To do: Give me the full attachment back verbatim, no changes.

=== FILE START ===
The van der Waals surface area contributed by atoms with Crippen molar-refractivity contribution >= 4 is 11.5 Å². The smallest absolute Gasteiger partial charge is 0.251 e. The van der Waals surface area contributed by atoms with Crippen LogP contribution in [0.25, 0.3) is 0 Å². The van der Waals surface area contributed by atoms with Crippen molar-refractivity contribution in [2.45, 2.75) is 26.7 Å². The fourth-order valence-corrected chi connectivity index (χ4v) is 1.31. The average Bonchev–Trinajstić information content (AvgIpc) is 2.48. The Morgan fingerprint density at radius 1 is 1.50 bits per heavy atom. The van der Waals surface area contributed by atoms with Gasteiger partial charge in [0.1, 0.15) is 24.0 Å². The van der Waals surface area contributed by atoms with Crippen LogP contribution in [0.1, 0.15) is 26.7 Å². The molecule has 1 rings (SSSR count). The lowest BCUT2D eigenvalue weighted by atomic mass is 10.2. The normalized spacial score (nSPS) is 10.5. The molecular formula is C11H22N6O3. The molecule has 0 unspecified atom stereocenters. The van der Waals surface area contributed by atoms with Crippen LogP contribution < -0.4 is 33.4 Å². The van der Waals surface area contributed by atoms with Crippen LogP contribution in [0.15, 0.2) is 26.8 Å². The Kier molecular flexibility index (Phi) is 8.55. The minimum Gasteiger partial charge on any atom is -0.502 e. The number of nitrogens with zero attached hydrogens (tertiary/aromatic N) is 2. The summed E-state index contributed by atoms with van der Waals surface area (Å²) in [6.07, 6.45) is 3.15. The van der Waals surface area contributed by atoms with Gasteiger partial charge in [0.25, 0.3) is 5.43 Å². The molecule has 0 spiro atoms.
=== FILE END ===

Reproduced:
The van der Waals surface area contributed by atoms with Crippen molar-refractivity contribution >= 4 is 11.5 Å². The smallest absolute Gasteiger partial charge is 0.251 e. The van der Waals surface area contributed by atoms with Crippen LogP contribution in [0.25, 0.3) is 0 Å². The van der Waals surface area contributed by atoms with Crippen molar-refractivity contribution in [2.45, 2.75) is 26.7 Å². The fourth-order valence-corrected chi connectivity index (χ4v) is 1.31. The average Bonchev–Trinajstić information content (AvgIpc) is 2.48. The Morgan fingerprint density at radius 1 is 1.50 bits per heavy atom. The van der Waals surface area contributed by atoms with Gasteiger partial charge in [0.1, 0.15) is 24.0 Å². The van der Waals surface area contributed by atoms with Crippen LogP contribution in [0.1, 0.15) is 26.7 Å². The molecule has 1 rings (SSSR count). The lowest BCUT2D eigenvalue weighted by atomic mass is 10.2. The normalized spacial score (nSPS) is 10.5. The molecular formula is C11H22N6O3. The molecule has 0 unspecified atom stereocenters. The van der Waals surface area contributed by atoms with Crippen LogP contribution < -0.4 is 33.4 Å². The van der Waals surface area contributed by atoms with Crippen LogP contribution in [0.15, 0.2) is 26.8 Å². The Kier molecular flexibility index (Phi) is 8.55. The minimum Gasteiger partial charge on any atom is -0.502 e. The number of nitrogens with zero attached hydrogens (tertiary/aromatic N) is 2. The summed E-state index contributed by atoms with van der Waals surface area (Å²) in [6.07, 6.45) is 3.15. The van der Waals surface area contributed by atoms with Gasteiger partial charge in [0.25, 0.3) is 5.43 Å². The molecule has 0 spiro atoms.